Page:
Mitochondrial dynamics play vital roles in the tumorigenicity and malignancy of various types of cancers by promoting the tumor-initiating potential of cancer cells, suggesting that targeting crucial factors that drive mitochondrial dynamics may lead to promising anticancer therapies. In the current study, we report that overexpression of mitochondrial fission factor (MFF), which is upregulated significantly in liver cancer initiating cells (LCIC), promotes mitochondrial fission and enhances stemness and tumor-initiating capability in non-LCICs. MFF-induced mitochondrial fission evoked mitophagy and asymmetric stem cell division and promoted a metabolic shift from oxidative phosphorylation to glycolysis that decreased mitochondrial reactive oxygen species (ROS) production, which prevented ROS-mediated degradation of the pluripotency transcription factor OCT4. CRISPR affinity purification in situ of regulatory elements (CAPTURE) showed that T-Box transcription factor 19 (TBX19), which is overexpressed uniquely in LCICs compared to non-LCICs and liver progenitor cells, forms a complex with PRMT1 on the MFF promoter in LCICs, eliciting epigenetic histone H4R3me2a/H3K9ac-mediated transactivation of MFF. Targeting PRMT1 using furamidine, a selective pharmacological inhibitor, suppressed TBX19-induced mitochondrial fission, leading to a profound loss of self-renewal potential and tumor-initiating capacity of LCICs. These findings unveil a novel mechanism underlying mitochondrial fission-mediated cancer stemness and suggest that regulation of mitochondrial fission via inhibition of PRMT1 may be an attractive therapeutic option for liver cancer treatment.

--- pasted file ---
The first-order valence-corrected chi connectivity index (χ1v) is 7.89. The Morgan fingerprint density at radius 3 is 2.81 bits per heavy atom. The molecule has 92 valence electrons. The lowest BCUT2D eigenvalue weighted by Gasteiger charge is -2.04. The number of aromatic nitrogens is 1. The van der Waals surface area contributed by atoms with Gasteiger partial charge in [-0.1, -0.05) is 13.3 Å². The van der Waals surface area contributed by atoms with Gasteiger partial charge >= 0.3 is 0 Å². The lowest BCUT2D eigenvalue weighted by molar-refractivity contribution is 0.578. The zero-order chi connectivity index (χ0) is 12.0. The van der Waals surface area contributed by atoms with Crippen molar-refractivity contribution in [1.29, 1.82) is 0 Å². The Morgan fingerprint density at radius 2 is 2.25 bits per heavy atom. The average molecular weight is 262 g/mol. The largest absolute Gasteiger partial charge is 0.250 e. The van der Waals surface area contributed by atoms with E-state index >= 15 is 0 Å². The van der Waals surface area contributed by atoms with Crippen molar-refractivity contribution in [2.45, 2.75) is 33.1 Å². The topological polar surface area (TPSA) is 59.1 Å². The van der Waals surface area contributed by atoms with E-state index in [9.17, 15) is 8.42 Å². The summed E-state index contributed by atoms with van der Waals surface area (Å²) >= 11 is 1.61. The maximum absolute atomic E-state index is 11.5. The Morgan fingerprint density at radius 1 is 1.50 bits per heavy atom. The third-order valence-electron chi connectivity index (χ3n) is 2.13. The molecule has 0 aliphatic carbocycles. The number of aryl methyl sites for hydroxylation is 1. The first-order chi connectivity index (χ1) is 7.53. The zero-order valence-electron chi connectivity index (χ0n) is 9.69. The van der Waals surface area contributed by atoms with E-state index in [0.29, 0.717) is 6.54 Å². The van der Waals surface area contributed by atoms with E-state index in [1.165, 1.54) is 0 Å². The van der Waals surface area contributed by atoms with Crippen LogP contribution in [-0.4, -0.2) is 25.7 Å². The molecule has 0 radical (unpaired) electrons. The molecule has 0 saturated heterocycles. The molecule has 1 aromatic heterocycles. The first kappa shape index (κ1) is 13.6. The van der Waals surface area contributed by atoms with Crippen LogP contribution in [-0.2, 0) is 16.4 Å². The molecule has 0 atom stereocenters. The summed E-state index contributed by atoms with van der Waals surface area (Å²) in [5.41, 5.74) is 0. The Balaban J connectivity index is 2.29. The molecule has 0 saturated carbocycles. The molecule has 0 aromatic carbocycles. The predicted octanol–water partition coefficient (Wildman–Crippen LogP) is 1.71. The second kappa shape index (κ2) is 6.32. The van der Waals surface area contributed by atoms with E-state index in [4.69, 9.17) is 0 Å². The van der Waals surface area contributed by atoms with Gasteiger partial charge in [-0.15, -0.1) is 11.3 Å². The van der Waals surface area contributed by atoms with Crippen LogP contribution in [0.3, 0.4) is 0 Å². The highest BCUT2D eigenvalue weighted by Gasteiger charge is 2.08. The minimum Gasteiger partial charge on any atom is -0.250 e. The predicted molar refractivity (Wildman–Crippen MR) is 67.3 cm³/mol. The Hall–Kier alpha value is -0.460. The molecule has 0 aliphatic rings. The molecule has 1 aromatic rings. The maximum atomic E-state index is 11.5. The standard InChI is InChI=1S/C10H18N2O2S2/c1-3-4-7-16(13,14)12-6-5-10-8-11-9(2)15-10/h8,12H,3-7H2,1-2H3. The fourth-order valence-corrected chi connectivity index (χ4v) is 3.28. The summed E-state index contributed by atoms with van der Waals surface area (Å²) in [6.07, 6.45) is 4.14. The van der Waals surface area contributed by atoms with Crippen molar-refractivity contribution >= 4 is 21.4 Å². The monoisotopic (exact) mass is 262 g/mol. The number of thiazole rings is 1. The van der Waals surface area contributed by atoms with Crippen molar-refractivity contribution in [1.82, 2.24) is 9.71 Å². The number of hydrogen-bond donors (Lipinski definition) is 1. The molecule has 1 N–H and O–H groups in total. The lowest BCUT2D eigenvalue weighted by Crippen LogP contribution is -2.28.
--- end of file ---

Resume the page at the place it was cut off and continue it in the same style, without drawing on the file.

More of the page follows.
10. EMBO Mol Med. 2021 May 27. e14316
      Mitochondria exist as dynamic networks whose morphology is driven by the complex interplay between fission and fusion events. Failure to modulate these processes can be detrimental to human health as evidenced by dominantly inherited, pathogenic variants in OPA1, an effector enzyme of mitochondrial fusion, that lead to network fragmentation, cristae dysmorphology and impaired oxidative respiration, manifesting typically as isolated optic atrophy. However, a significant number of patients develop more severe, systemic phenotypes, although no genetic modifiers of OPA1-related disease have been identified to date. In this issue of EMBO Molecular Medicine, supervised machine learning algorithms underlie a novel tool that enables automated, high throughput and unbiased screening of changes in mitochondrial morphology measured using confocal microscopy. By coupling this approach with a bespoke siRNA library targeting the entire mitochondrial proteome, the work described by Cretin and colleagues yielded significant insight into mitochondrial biology, discovering 91 candidate genes whose endogenous depletion can remedy impaired mitochondrial dynamics caused by OPA1 deficiency.